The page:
Alkaptonuria is a rare inherited disorder. It occurs when your
body can’t produce enough of an enzyme called homogentisic dioxygenase (HGD).
This enzyme is used to break down a toxic substance called homogentisic acid.
When you don’t produce enough HGD, homogentisic acid builds up in your body.
The buildup of homogentisic acid causes your bones and cartilage
to become discolored and brittle. This typically leads to osteoarthritis,
especially in your spine and large joints. People with alkaptonuria also have
urine that turns dark brown or black when it’s exposed to air.
Are the Symptoms of Alkaptonuria?
Dark stains on a baby’s diaper are one of the earliest signs of
alkaptonuria. There are few other symptoms during childhood.
Symptoms become more obvious as you age. Your urine may turn dark
brown or black when it’s exposed to air. By the time you reach your 20s or 30s,
you may notice signs of early-onset osteoarthritis. For example, you may notice
chronic stiffness or pain in your lower back or large joints.
Other symptoms of alkaptonuria include:
- dark spots in the sclera (white) of your eyes
- thickened and darkened cartilage in your ears
- blue speckled discoloration of your skin,
particularly around sweat glands
- dark-colored sweat or sweat stains
- black earwax
- kidney stones and prostate stones
- arthritis (especially hip and knee joints)
Alkaptonuria can also lead to heart problems. The buildup of
homogentisic acid causes your heart valves to harden. This can keep them from
closing properly, resulting in aortic and mitral valve disorders. In severe
cases, heart valve replacement may be necessary. The buildup also causes your
blood vessels to harden. This raises your risk of high blood pressure.
Alkaptonuria is caused by a mutation on your homogentisate
1,2-dioxygenase (HGD) gene. It’s an autosomally recessive condition. This means
that both of your parents must have the gene in order to pass the condition on
Alkaptonuria is a rare disease. According to the National
Organization of Rare Disorders (NORD), the exact number of cases is
unknown. It is estimated to occur in 1 of every 250,000 –1 million live births
in the United States. However, it’s more common in certain areas of Slovakia,
Germany, and the Dominican Republic.
Is Alkaptonuria Diagnosed?
Your doctor may suspect you have alkaptonuria if your urine turns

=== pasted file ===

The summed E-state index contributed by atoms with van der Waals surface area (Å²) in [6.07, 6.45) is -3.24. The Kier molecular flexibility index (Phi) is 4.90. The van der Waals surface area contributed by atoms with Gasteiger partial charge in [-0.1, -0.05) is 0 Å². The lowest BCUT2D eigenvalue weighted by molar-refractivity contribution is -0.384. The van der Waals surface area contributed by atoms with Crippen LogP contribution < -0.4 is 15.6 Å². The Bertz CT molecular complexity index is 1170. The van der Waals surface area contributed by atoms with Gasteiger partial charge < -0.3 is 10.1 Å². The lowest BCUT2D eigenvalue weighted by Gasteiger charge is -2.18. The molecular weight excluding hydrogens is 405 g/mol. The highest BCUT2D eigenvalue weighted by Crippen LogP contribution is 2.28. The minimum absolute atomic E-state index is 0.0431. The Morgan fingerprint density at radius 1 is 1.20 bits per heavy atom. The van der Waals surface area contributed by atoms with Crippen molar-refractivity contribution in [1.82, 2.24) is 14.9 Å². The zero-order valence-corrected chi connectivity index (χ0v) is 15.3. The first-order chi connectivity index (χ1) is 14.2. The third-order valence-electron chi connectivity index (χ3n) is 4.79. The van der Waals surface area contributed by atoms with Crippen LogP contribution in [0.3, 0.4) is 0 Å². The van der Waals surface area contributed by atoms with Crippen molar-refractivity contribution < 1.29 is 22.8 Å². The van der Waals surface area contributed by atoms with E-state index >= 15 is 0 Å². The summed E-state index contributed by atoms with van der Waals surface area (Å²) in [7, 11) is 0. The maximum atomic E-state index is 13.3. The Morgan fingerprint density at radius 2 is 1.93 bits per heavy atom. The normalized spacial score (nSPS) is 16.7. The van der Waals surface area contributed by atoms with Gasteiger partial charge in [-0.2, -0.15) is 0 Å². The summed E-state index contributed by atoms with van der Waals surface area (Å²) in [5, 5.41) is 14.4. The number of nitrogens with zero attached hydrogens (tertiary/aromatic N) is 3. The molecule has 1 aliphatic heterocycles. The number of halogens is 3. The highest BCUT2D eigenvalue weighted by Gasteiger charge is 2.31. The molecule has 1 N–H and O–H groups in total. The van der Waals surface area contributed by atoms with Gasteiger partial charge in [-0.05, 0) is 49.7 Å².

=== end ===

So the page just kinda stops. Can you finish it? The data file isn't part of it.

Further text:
dark brown or black when it’s exposed to air. They may also test you for the
condition if you develop early onset osteoarthritis.
Your doctor can use a test called gas chromatography to look for traces
of homogentisic acid in your urine. They can also use DNA testing to check for
the mutated HGD gene.
Family history is very useful in making a diagnosis of
alkaptonuria. However, many people don’t know they carry the gene. Your parents
might be carriers without realizing it.
Is Alkaptonuria Treated?
There’s no specific treatment for alkaptonuria.
You may be put on a low-protein diet. Your doctor may also
recommend large doses of ascorbic acid, or vitamin C, to slow down the
accumulation of homogentisic acid in your cartilage. However, NORD warns that
long-term use of vitamin C has generally proven ineffective for treating this
Other treatments for alkaptonuria are focused on preventing and
relieving possible complications, such as:
- heart disease
- kidney stones
For example, your doctor may prescribe anti-inflammatory
medications or narcotics for joint pain. Physical and occupational therapy may help
you maintain flexibility and strength in your muscles and joints. You should also
avoid activities that put a lot of strain on your joints, such as heavy manual
labor and contact sports.
At some point in your life, you might need surgery. For example, NORD reports
that approximately half of people with alkaptonuria need a shoulder, knee, or
hip replacement, often by age 50 or 60. You may also require surgery to replace
your aortic or mitral heart valves, if they stop working properly. In some
cases, you may need surgery or other therapies to treat chronic kidney or
Researchers are currently studying the use of the drug nitisinone as a possible
treatment for alkaptonuria.
Is the Outlook for Alkaptonuria?
The life expectancy for people with alkaptonuria is fairly
normal. However, the disease puts you at much higher risk of certain disorders,
- arthritis in your spine, hips, shoulders, and
- tearing of your Achilles tendon
- hardening of your heart’s aortic and mitral
- hardening of your coronary arteries
- kidney and prostate stones
Some of these complications can be delayed with regular checkups.
Your doctor will want to monitor you regularly. Tests to monitor the progress
of your condition might include:
- spinal X-rays to check for disk degeneration and
calcification in your lumbar spine
- chest X-rays to monitor your aortic and mitral heart
- CT (computed tomography) scans to find signs of
coronary artery disease